Types of memory.
There are two basic types, Short Term Memory STM [includes ultra-short term sensory memory, and slightly longer working memory and Long Term Memory LTM but there is no difference other than the length of time a memory is useful for and retained.
The brain has conscious and unconscious memory processes . Unconscious memory is the bulk of the work the brain does. Breathing, Heart rate, Respiration, Digestion, Movement  and Sleeping. The mere act of standing upright balanced, let alone walking, uses up more neurons and brain structures than any thinking about memory or what to have for lunch today. It is said that the brain only uses 10% of its capacity. This is not true, it is chugging along at a very healthy rate all day and does a bit of recuperating at night. We are so important that it switches us off for 8 hours and does not lose a beat.

Short term memory is the immediate input and response in both processes. Short working memory only lasts a few seconds and is discarded quickly as  not important on the long term. The slightly longer working memory lasts up to 40 seconds.This is where the importance of the information is not yet decided or is only needed for a short time . If not recognised as important it too is discarded. To implant a message as LTM that is not LTM  needs repetition for at least 8 seconds in STM enhances the chance of retaining it.

LTM is the storage of memory that is rated as important by the brain and not to be discarded. It has to be recognised as important due to being new, different [hence untagged, emotional [dangerous, exciting], or related to known important LTM [consolidation]. These memories often store significant events or interactions in one’s life both on a personal or a more community  nature. Winning a race or a prize at school, tipping over a boat, a car accident are just some examples. Our life history is made up of all these memories. They are what we have come from. It can be
Explicit memory (or declarative memory) refers to all memories that are consciously available.
It is composed of
Episodic memory refers to memory for specific events in time
Semantic memory refers to knowledge about factual information, such as the meaning of words.
Autobiographical memory refers to knowledge about events and personal experiences from an individual’s own life.
Emotional memory, the memory for events that evoke a particularly strong emotion, can involve both declarative and procedural memory processes.
Or
Implicit memory (procedural memory) refers to the use of objects or movements of the body, such as how exactly to use a pencil, drive a car, or ride a bicycle. Procedural memory is considered non-declarative memory or unconscious memory. Emotional memory, the memory for events that evoke a particularly strong emotion, elicit a powerful, unconscious physiological reaction.

 

Page 5 Tricks of the trade for a better memory.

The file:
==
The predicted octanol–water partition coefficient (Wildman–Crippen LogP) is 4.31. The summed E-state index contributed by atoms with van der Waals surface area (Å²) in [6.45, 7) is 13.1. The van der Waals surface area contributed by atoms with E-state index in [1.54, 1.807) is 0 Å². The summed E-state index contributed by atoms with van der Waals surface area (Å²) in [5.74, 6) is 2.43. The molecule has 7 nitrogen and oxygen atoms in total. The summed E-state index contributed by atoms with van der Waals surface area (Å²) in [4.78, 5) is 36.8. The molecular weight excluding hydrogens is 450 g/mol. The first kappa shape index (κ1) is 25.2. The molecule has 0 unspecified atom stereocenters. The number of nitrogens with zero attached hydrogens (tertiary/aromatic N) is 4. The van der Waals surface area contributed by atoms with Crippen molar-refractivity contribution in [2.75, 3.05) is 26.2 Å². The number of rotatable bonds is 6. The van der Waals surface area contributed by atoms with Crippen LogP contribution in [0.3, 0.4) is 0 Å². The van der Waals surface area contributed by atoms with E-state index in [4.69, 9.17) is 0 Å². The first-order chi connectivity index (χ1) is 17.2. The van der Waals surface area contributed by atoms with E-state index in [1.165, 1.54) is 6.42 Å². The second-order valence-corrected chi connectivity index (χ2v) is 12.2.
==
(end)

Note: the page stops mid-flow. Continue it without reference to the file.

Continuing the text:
Simple measures. More sleep, more rest, more alertness and more interest, the old early to bed and early to rise makes us healthy and wise. It also improves our memory. Avoiding overuse of drugs like cigarettes and alcohol, in general.
We need to be interested.
Input is easy. We can add to input by being more attentive, alert, and interested thus increasing the range of data we are exposed to.
Storage  Chunking  chunking small bits of information, like phone numbers into groups of 3 or  4  reduces the memory effort required.
The more inputs at the same time the better the better, writing speaking out loud, visualisation and elaboration activate alternative storage sites which can link with the primary memory making it more important.
The more important we can make the data appear the more it is retained. Repetition  implies importance.
The more associations we can make with the data particularly important data like locations, people and emotions the more retention

another method of improving memory encoding and consolidation is the use of a so-called memory palace (also known as the method of loci), a mnemonic techniques that relies on memorized spatial relationships to establish, order and recollect other memories. The method is to assign objects or facts to different rooms in an imaginary house or palace, so that recall of the facts can be cued by mentally “walking though” the palace until it is found

Medical notes.

Decrease in memory is a necessary part of aging. Aging leads to slowing down of the nerve fibres, delay in neurocrine ending secretions and delayed reaction time.Alertness decreases and physical activity decreases. We lose neurons at a slightly increasing rate and we lose 200,000 a day from birth. Luckily we have an enormous starting point.People do not suddenly become chess champions at 60 and most innovative work is done from the late teens to 40 years of age.
Not to complain. Older people have a life replete with far more experiences than a callow 20 year old. We can still learn and improve the memory we have at any age by application, learning and a little ju jitsu with the memory tricks.

Dementia due to aging is called senile dementia and is affected by poor health, atheroma, strokes, reduced exercise and toxins like alcohol. Lifestyle is important.

Presenile dementia is due to a variety of neurological conditions of which Alzheimers is supreme. It is of variable onset, usually slow progress and can be improved for a while with medication. Currently there is no cure.

The best remedy is to attend science talks at U3A and exercise the brain as well as the body. At least you will feel smarter and how we feel is the most important thing, not what we know

 

 

 

 

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angech

harry@asoliduniverse.com